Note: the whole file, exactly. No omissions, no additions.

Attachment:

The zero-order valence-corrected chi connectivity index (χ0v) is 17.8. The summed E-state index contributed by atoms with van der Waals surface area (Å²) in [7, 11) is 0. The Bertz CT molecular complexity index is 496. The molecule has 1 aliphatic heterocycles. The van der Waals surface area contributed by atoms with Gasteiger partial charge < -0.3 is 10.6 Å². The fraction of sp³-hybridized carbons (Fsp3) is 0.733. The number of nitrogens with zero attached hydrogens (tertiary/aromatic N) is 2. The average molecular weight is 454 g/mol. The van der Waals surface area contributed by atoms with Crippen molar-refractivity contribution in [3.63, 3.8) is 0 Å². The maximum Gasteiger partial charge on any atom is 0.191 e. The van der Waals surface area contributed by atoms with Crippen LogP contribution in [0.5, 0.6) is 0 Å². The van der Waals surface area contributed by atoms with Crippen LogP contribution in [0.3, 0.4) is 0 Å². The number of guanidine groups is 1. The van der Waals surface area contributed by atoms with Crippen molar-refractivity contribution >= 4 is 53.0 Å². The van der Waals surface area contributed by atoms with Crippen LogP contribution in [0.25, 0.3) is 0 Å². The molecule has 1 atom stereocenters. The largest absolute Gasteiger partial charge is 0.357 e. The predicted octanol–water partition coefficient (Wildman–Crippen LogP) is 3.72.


The zero-order valence-corrected chi connectivity index (χ0v) is 17.8. The summed E-state index contributed by atoms with van der Waals surface area (Å²) in [7, 11) is 0. The Bertz CT molecular complexity index is 496. The molecule has 1 aliphatic heterocycles. The van der Waals surface area contributed by atoms with Gasteiger partial charge < -0.3 is 10.6 Å². The fraction of sp³-hybridized carbons (Fsp3) is 0.733. The number of nitrogens with zero attached hydrogens (tertiary/aromatic N) is 2. The average molecular weight is 454 g/mol. The van der Waals surface area contributed by atoms with Crippen molar-refractivity contribution in [3.63, 3.8) is 0 Å². The maximum Gasteiger partial charge on any atom is 0.191 e. The van der Waals surface area contributed by atoms with Crippen LogP contribution in [0.5, 0.6) is 0 Å². The van der Waals surface area contributed by atoms with Crippen LogP contribution in [0.3, 0.4) is 0 Å². The number of guanidine groups is 1. The van der Waals surface area contributed by atoms with Crippen molar-refractivity contribution >= 4 is 53.0 Å². The van der Waals surface area contributed by atoms with Crippen LogP contribution in [0.25, 0.3) is 0 Å². The molecule has 1 atom stereocenters. The largest absolute Gasteiger partial charge is 0.357 e. The predicted octanol–water partition coefficient (Wildman–Crippen LogP) is 3.72.